Indie Authors – Jay Bell

Something Like … series by Jay Bell

I wasn’t really planning to do reviews on my blog, but a post by Only Fragments about growing up queer at a time when there was little queer representation in media got me to thinking how important it is to continue to share the love and spread the word, even though the world looks much different today than it did when I was a kid.

It’s particularly gratifying to support indie writers, such as Jay Bell. His books have not only won awards, but his book Something Like Summer has even been made into a movie – which is something pretty impressive for an indie writer, especially one who writes about LGBT characters. I also feel a certain kinship with him, since he married a German and lived in Germany as an ex-pat for several years.

I’ve read the first three books of his Something Like … series so far: Something Like Summer, Something Like Winter, and Something Like Autumn, and have been enjoying it very much.  Each book is written from the perspective of a different character, and the first three all follow the same core story. Although each book could probably stand alone, I strongly suggest reading them in order to get the full effect because the story gains depth and layers as you read it from differing viewpoints.

Romantic relationships are central to the books, but I wouldn’t necessarily call them romances, since the story goes beyond the romance part and follows the lives of the characters for several years as they grow up and settle into adult life. They fall in love (with more than one person), have friendships, work on careers, deal with bad relationships, interact with family, and handle grief and loss. The books are not perfect, but I was engaged enough with the characters to look past a couple of plot sins in the first book, and the writing gets better in the next books. I honestly would have ended the main story line a lot differently, but of course every writer is different, otherwise every story would turn out the same, and how boring would that be?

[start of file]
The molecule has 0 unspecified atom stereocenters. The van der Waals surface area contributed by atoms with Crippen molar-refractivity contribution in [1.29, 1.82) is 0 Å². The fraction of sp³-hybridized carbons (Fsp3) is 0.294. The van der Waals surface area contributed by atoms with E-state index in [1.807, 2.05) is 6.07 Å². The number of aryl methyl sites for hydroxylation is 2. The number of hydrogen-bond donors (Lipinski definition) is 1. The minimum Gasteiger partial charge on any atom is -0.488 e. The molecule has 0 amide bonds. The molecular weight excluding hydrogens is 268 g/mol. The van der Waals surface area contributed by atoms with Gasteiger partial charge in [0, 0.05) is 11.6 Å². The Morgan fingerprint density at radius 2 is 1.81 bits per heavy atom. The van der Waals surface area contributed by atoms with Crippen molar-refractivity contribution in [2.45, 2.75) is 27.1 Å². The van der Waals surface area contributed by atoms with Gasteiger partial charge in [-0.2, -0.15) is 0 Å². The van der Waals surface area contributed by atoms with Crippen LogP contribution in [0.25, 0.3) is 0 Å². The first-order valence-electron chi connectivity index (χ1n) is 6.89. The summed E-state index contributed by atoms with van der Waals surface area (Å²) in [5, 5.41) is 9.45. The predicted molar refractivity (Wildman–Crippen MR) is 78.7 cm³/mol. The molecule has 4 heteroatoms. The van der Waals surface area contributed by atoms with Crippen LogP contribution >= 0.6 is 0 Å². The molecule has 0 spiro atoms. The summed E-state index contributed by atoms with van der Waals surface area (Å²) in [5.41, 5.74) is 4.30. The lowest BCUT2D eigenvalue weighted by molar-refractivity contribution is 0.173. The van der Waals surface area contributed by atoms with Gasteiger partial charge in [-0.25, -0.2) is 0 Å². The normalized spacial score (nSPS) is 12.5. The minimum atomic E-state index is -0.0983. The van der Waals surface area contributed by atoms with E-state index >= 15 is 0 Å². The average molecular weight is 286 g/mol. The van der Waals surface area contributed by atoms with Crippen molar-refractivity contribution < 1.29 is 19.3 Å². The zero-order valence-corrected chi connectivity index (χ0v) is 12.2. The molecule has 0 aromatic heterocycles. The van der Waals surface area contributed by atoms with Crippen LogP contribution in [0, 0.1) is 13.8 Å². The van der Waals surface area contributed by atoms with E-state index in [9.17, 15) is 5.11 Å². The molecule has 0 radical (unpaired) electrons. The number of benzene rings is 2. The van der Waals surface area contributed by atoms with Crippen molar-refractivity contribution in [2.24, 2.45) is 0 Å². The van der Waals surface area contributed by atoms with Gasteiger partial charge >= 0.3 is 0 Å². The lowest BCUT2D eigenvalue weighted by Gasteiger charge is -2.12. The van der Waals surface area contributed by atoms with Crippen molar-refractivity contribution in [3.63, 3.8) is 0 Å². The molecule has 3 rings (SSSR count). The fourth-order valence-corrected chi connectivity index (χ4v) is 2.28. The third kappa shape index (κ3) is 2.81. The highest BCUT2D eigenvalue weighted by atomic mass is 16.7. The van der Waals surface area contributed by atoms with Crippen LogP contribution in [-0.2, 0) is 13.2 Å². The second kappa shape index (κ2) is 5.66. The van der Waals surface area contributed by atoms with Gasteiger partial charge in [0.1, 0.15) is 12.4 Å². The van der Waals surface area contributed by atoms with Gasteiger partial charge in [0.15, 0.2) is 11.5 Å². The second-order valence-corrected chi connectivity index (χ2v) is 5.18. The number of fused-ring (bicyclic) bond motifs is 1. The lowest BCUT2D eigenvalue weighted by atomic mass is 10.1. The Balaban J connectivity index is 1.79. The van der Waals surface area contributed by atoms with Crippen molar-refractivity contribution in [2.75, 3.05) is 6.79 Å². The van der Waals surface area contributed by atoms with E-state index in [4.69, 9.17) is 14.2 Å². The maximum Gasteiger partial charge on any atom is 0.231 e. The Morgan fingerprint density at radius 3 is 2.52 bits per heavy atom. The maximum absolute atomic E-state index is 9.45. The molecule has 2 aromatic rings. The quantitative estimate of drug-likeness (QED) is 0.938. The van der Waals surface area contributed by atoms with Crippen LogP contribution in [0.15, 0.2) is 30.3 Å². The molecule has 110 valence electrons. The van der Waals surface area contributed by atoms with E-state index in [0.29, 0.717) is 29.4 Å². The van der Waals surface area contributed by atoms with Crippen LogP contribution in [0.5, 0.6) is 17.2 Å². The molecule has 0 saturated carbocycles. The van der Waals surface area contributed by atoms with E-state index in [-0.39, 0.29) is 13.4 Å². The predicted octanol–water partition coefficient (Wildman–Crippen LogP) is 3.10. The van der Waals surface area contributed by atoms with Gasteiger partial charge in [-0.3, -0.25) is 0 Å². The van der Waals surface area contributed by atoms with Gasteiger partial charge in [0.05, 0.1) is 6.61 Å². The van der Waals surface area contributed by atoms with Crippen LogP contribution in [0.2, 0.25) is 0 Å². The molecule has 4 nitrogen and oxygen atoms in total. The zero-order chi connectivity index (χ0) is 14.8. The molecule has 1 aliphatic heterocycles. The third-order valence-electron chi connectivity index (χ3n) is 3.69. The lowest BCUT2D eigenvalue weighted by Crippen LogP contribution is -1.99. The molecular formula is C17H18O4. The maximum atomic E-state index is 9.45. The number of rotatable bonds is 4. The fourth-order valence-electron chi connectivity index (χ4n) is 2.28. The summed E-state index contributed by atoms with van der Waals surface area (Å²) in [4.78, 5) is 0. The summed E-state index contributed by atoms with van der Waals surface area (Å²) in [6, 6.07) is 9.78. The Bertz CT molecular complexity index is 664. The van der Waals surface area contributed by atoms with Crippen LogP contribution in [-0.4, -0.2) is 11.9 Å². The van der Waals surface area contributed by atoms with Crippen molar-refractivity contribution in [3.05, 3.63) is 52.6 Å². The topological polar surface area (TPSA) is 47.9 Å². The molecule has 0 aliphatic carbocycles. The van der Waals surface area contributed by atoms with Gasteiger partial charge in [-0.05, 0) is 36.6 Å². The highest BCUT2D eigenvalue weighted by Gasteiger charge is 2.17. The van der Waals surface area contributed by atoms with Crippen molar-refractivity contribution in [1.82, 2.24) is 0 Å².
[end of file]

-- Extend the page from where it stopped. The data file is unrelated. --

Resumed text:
Jay Bell’s characters are real and sympathetic each in his own way, even the ones who were ethically challenged (at least to an old romantic like myself who has been around the block a few too many times). The main characters are gay and bisexual men, but I found many of the themes applicable to relationships in general, since they’re not just about hiding in the closet or coming out. I particularly enjoyed the character of Jace, who was featured as a romantic partner in the first two books and is the main character of the third, Something like Autumn. His character is one of the highlights of the series, even though he gets shortchanged in the broader story, because he’s one of those rare characters in romance fiction (and, unfortunately, in real life) who knows what it takes to make a relationship really work: the central understanding that the relationship isn’t all about him, but also the well-being and happiness of his partner.

Be forewarned – these books tend to the dramatic and are very emotional, so if you’re not into that kind of thing, they probably won’t be your cup of tea. On the other hand, if you enjoy a good cry and emotionally engaging characters, they’re definitely worth a read. Jace’s book in particular reduced me to a puddle of miserable tears, even though I knew how his story ended from the previous books. If you’re the emotional type, and want to avoid having to make excuses about “allergies making your eyes hurt”, it’s better read it in private (not on the subway, like I did. So embarrassing.)

The Unintended Romance

trainstalking by davitydave, on Flickr

trainstalking (CC BY 2.0) by davitydave

While writing Deviants, there was one twist in the story that took me completely by surprise. It not only changed the story I was writing – it changed me, as well.